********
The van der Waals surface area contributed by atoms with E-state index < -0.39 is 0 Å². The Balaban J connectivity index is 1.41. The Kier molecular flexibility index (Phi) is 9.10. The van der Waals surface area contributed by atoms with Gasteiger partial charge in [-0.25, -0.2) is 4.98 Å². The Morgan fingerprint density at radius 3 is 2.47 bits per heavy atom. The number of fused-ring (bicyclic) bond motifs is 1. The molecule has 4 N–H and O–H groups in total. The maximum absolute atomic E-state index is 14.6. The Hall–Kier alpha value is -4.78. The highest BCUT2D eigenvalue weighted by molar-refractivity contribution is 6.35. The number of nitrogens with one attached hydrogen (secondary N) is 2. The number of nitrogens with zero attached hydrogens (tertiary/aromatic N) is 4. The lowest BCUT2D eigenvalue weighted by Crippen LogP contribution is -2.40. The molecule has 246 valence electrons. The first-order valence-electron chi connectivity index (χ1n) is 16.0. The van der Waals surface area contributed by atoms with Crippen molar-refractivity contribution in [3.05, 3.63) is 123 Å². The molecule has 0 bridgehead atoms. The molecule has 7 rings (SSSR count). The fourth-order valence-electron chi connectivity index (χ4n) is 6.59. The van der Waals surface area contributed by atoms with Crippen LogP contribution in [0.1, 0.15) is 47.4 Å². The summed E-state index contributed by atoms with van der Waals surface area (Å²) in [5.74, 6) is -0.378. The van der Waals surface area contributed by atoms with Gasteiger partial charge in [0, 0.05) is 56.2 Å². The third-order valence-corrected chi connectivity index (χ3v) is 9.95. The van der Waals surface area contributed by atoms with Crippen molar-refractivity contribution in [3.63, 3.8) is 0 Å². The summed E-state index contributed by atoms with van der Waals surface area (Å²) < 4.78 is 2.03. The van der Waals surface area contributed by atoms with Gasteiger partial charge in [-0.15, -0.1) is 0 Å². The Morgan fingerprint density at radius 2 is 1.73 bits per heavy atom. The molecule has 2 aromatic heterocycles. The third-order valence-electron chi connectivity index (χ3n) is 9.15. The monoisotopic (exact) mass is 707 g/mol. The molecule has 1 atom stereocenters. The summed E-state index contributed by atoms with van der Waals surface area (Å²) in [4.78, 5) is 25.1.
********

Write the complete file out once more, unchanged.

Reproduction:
The van der Waals surface area contributed by atoms with E-state index < -0.39 is 0 Å². The Balaban J connectivity index is 1.41. The Kier molecular flexibility index (Phi) is 9.10. The van der Waals surface area contributed by atoms with Gasteiger partial charge in [-0.25, -0.2) is 4.98 Å². The Morgan fingerprint density at radius 3 is 2.47 bits per heavy atom. The number of fused-ring (bicyclic) bond motifs is 1. The molecule has 4 N–H and O–H groups in total. The maximum absolute atomic E-state index is 14.6. The Hall–Kier alpha value is -4.78. The highest BCUT2D eigenvalue weighted by molar-refractivity contribution is 6.35. The number of nitrogens with one attached hydrogen (secondary N) is 2. The number of nitrogens with zero attached hydrogens (tertiary/aromatic N) is 4. The lowest BCUT2D eigenvalue weighted by Crippen LogP contribution is -2.40. The molecule has 246 valence electrons. The first-order valence-electron chi connectivity index (χ1n) is 16.0. The van der Waals surface area contributed by atoms with Crippen molar-refractivity contribution in [3.05, 3.63) is 123 Å². The molecule has 0 bridgehead atoms. The molecule has 7 rings (SSSR count). The fourth-order valence-electron chi connectivity index (χ4n) is 6.59. The van der Waals surface area contributed by atoms with Crippen LogP contribution in [0.1, 0.15) is 47.4 Å². The summed E-state index contributed by atoms with van der Waals surface area (Å²) in [5.74, 6) is -0.378. The van der Waals surface area contributed by atoms with Gasteiger partial charge in [0, 0.05) is 56.2 Å². The third-order valence-corrected chi connectivity index (χ3v) is 9.95. The van der Waals surface area contributed by atoms with Crippen molar-refractivity contribution in [3.63, 3.8) is 0 Å². The summed E-state index contributed by atoms with van der Waals surface area (Å²) < 4.78 is 2.03. The van der Waals surface area contributed by atoms with Gasteiger partial charge in [-0.15, -0.1) is 0 Å². The Morgan fingerprint density at radius 2 is 1.73 bits per heavy atom. The molecule has 2 aromatic heterocycles. The third-order valence-electron chi connectivity index (χ3n) is 9.15. The monoisotopic (exact) mass is 707 g/mol. The molecule has 1 atom stereocenters. The summed E-state index contributed by atoms with van der Waals surface area (Å²) in [4.78, 5) is 25.1.